3 Staging Strategies to Help Your Audience Really SEE Your Speech

3 Staging Strategies to Help Your Audience Really SEE Your Speech
by Craig Valentine

1. Let the action prompt your movements

The action in your story prompts your movement on stage. Let the action drive. If you’re telling a story about standing in line, guess what? You shouldn’t move much. In the video,  I let the action drive. When I said, “You should have been with my wife and me 7 years ago as we took our 6 month old daughter Tori to her doctor’s appointment,” you saw me physically walking into the doctor’s office. When I talked about me walking over the scale to step on it, you saw me physically walk over the where the scale was represented on stage and you saw me stand on it. It’s not enough to say it, I also had to show it.

2. Let Time Prompt your Movement on Stage

All stories involve the element of time, which means you can use the imaginary timeline on stage for greater impact. In North America we read a timeline from the left to the right. Therefore, imagine how I might move when giving this part of my speech:
Now fast-forward 10 years to today…2010. My re-hire rate has now reached above 93%.

When I say the phrase “Fast forward 10 years to today,” I physically walk from my audience’s left up the timeline to my audience’s right to symbolize the difference between the year 2000 and the year 2010. Why is this important? Two reasons:
1. It makes the scene more clear for my audience
2. It allows me to eventually do a visual AND verbal call back to places on the timeline.
For example, later in this message I say, “I’ll tell you what made the difference between my failure in 2000 and my success today. [I walk back down the timeline to my audience’s left where the year 2000 is represented]. After my embarrassment in the year 2000, I re-dedicated myself to the art of public speaking…” Then, as I explain what I did in between 2000 and 2010 (i.e. coaching, re-dedication, etc.), I slowly and subtly walk back up the timeline until I get to 2010. Make sense?
This call back is visual, verbal, emotional, and clear for my audience members all because I set the stage up as a timeline and walked it.

3. Remember where you placed everybody and everything on stage

In the video, it’s clear where my wife is represented on stage and where the scale is represented on stage. You should plan this all out ahead of time. Otherwise, you might have a situation I witnessed years ago.
Darren LaCroix (2001 World Champion of Public Speaking) and I were giving a speaking bootcamp in Vegas and we had one of our attendees rise up to make a speech. His story was very emotional and, in it, his uncle passed away. They held the funeral and had the casket on a particular spot on the stage. Later on in the story, this speaker went to that same exact spot on the stage to have lunch!  Darren and I looked at him and said, “Do you realize you’re having lunch on your uncle?!” Please know ahead of time where everything will be represented on your stage.

4. Step up to your point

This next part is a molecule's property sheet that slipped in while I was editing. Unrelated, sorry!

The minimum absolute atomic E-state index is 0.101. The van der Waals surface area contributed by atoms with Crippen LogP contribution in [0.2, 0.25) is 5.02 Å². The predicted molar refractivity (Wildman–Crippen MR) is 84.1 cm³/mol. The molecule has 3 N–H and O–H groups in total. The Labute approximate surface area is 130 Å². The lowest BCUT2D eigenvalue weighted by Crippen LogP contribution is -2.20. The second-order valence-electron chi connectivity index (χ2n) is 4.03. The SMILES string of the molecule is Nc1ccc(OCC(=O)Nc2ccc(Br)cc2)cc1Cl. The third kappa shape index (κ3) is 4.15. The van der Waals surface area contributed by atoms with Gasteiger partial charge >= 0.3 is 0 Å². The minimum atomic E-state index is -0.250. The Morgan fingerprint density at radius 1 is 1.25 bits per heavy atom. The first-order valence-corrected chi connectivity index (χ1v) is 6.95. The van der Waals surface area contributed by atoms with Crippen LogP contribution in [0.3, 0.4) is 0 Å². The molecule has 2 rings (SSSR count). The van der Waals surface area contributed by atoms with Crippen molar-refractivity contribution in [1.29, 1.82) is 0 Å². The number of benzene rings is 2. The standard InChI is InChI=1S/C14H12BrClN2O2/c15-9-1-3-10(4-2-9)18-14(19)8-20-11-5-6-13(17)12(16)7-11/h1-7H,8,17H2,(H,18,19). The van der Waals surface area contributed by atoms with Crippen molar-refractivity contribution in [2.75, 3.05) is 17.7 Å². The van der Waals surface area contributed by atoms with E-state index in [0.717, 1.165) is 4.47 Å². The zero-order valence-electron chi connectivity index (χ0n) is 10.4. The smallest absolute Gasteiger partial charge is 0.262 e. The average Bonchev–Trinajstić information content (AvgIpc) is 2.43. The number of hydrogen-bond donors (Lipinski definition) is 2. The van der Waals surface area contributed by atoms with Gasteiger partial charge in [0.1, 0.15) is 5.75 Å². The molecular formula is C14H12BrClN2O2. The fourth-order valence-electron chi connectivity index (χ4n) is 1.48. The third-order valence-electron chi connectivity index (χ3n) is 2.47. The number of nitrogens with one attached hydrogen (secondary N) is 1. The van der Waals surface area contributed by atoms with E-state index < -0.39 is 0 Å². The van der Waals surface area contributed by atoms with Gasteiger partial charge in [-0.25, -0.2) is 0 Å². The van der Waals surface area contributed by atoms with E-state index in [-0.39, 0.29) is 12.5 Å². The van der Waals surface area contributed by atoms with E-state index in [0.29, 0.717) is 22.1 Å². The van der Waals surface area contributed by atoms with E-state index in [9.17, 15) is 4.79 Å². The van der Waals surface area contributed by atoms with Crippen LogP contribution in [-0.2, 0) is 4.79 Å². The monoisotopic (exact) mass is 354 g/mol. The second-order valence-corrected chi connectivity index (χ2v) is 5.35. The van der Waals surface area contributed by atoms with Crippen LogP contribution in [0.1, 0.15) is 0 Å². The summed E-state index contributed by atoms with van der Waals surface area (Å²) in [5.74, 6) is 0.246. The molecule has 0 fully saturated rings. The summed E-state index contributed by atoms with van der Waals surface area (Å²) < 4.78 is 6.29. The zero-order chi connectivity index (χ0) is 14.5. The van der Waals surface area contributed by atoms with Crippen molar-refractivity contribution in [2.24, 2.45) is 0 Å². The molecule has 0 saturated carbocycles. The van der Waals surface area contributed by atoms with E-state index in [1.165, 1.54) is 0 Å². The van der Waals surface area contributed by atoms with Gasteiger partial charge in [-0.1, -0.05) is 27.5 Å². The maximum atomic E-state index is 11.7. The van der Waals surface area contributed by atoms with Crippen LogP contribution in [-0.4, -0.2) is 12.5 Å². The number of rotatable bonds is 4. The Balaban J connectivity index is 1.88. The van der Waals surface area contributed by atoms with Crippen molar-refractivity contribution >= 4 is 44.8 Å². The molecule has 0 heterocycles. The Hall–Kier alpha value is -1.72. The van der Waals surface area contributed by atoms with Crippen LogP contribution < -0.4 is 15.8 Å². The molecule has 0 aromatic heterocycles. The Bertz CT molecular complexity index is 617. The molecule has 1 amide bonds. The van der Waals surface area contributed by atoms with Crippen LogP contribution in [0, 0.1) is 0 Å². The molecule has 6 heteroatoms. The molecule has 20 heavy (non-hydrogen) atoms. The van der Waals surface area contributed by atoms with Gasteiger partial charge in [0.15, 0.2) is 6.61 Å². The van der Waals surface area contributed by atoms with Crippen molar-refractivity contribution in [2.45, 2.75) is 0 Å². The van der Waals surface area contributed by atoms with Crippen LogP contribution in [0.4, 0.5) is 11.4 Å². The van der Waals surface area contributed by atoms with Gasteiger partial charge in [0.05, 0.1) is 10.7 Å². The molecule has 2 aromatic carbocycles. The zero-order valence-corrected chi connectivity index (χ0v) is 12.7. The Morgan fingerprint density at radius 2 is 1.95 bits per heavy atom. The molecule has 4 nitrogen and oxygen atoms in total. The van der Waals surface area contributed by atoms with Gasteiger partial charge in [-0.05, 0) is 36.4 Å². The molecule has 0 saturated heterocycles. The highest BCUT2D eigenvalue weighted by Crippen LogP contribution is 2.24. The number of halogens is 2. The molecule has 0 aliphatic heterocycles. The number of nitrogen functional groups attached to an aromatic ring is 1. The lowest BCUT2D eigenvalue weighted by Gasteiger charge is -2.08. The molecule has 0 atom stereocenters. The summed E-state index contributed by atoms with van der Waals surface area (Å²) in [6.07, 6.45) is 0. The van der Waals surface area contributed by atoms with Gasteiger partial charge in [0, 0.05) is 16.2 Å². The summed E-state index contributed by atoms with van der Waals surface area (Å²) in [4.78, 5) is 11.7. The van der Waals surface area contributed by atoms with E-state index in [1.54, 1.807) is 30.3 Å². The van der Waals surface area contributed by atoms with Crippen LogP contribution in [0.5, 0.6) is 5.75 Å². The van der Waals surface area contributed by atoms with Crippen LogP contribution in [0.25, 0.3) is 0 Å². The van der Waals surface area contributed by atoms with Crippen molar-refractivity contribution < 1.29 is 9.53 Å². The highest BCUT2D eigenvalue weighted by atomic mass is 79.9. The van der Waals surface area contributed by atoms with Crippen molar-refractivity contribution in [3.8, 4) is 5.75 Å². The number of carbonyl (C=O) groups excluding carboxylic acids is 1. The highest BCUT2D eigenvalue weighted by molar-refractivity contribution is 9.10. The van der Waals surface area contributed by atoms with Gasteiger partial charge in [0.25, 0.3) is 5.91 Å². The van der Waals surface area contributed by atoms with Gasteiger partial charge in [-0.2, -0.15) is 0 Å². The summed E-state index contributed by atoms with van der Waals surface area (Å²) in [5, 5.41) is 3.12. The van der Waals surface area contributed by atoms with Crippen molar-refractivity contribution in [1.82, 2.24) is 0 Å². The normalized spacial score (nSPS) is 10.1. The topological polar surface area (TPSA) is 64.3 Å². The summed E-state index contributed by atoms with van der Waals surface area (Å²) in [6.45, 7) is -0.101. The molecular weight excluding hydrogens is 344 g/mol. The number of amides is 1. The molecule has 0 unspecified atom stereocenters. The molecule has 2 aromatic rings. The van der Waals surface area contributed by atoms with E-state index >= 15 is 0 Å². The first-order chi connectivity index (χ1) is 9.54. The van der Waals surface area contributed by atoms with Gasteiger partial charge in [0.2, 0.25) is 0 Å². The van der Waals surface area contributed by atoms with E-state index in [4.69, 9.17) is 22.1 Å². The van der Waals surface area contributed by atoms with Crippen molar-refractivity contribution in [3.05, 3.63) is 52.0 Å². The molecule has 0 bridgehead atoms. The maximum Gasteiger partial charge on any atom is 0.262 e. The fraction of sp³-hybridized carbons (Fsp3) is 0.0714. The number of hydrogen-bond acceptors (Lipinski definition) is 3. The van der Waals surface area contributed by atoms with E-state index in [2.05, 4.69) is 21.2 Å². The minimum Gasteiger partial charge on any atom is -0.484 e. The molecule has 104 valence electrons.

After I gave my story about the scale, you saw me step forward slightly and look directly at my audience as I started asking questions and driving home my point. This subtle step forward (and the direct eye-contact with my audience) lets my audience know I’m now out of my story and into a conversation with them. Occassionally step forward to make your point. Sometimes it even helps to step out into the audience.

Final thoughts on Staging

Does staging really make that much of a difference in your speech? Yes. Here are three reasons why:
  1. Good staging provides clarity to your story and your message. For example, when I have 3 points in my keynote speech, many times I’ll have each point be represented by a section on the stage. Then I can do visual/verbal call backs.
  2. If you use staging correctly (i.e. visually and verbally calling back to spots and situations on the stage) it can bring forth emotions from your audience because they’ll still be able to remember what happened earlier in those spaces and scenes
  3. Patricia Fripp told me (I’m paraphrasing here) that people won’t remember what you say as much as they’ll remember what they see when you say it. In other words, you have to make your speech very visual. Staging helps with this in a tremendously impactful way.
 Oh, one last thought. Everything you do staging-wise should be subtle. It should look natural and not forced. But keep this in mind, looking natural is on the far side of preparation…not the near side. When you prepare effectively, you won’t have to think about what you’re doing. It will become second-nature. In other words, it will be natural.

 Everything in speaking is about subtlety. If you’re being obvious about what you’re doing, it will break your connection with your audience. Therefore, when you move, make it subtle. I’ve seen some speakers move the entire length of the stage for their timeline. That’s not necessary. A few steps in one direction should suffice when moving to the future or back to the past. The same goes for characters in dialogue. Don’t travel so far between characters. A subtle head turn should suffice to allow us audience members to know which character is talking. Be subtle.

Stand Completely Still when Delivering Your MOST Important Phrases

However, when you get to your most important phrase (often your Foundational Phrase) it creates quite an impact when you stand  completely still, look directly at one individual in your audience, and hold his/her gaze for your entire Foundational Phrase.
For example, I scan the audience until I get to the phrase where I say, “Your dream is not for sale” and that’s when I look at one person and hold his/her gaze. Then, once I finish the phrase, I go back to scanning the room and moving if appropriate.  In other words, hold their gaze for your entire phrase.